refer back to
refer back to (someone or something)
1. To consult some previous piece or source of information; to turn one's attention back to something. We all referred back to the footage of our last game to see where each player could make improvements. I'll have to refer back to my notes to see what we had decided on at the last meeting.
2. To relate or pertain to something previously mentioned or seen. The image of the flowers refers back to the scene at the beginning of the film. The senator was referring back to the speech she gave in May.
3. To submit something back to some person or group of authority, as to decide, settle, or examine something. We'll have to refer this matter back to our legal team before we can proceed any further. We've made the changes requested of us, so now we have to refer it back to the panel to see if it can be approved.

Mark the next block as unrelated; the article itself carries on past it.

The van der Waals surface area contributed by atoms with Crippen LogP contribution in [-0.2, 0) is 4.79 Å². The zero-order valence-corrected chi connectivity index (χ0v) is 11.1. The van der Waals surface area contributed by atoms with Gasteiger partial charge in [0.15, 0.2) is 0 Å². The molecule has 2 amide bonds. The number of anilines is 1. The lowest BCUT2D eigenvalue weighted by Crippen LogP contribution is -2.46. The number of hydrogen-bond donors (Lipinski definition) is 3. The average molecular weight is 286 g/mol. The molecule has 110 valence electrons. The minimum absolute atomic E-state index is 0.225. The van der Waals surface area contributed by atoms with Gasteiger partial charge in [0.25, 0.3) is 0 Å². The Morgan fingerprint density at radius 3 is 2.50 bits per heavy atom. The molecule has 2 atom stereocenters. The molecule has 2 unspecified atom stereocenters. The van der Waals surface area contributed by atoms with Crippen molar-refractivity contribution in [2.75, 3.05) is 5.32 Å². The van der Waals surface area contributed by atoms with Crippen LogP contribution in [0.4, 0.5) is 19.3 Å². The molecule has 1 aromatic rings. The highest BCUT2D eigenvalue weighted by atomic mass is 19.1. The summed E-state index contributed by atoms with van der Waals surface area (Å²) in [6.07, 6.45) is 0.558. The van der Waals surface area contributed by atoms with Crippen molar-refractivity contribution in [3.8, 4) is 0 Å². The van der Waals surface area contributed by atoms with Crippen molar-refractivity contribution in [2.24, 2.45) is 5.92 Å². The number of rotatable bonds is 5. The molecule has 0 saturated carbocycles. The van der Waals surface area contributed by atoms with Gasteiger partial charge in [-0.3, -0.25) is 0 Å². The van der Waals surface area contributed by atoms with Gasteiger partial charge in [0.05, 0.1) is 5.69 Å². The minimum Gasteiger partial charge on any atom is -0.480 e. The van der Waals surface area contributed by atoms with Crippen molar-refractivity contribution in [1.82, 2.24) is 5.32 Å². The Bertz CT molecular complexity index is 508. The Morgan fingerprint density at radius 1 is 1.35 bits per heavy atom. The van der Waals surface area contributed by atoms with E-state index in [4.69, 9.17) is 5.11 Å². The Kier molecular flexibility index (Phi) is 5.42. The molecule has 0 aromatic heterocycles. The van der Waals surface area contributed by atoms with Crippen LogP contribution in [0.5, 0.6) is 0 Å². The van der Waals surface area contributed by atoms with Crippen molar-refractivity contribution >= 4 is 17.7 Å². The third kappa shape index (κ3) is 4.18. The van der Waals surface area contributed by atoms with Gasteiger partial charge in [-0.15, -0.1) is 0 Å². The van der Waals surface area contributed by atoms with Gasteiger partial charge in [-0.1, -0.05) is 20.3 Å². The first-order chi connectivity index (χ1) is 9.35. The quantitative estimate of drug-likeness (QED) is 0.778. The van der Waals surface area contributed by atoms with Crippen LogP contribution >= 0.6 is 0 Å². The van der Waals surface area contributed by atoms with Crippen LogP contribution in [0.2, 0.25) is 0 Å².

4. To direct someone to meet, speak, or consult with some person or group of authority, information, or aid for a second time. The specialist referred me back to the doctor who made the original diagnosis. They referred me back to their PR team when I asked them about rumors of a potential merger.
Farlex Dictionary of Idioms. © 2015 Farlex, Inc, all rights reserved.
refer someone back to someone or something
to suggest that someone go back to someone or something, such as the source. I referred the client back to the lawyer she had originally consulted. Tom referred the customer back to the manufacturer who had made the shoddy product.
refer something back to someone or somethingand refer something back
to send something back to someone or a group for action. Dr. Smith knows more about this kind of case, so I referred it back to him. They referred back all the bills.
McGraw-Hill Dictionary of American Idioms and Phrasal Verbs. © 2002 by The McGraw-Hill Companies, Inc.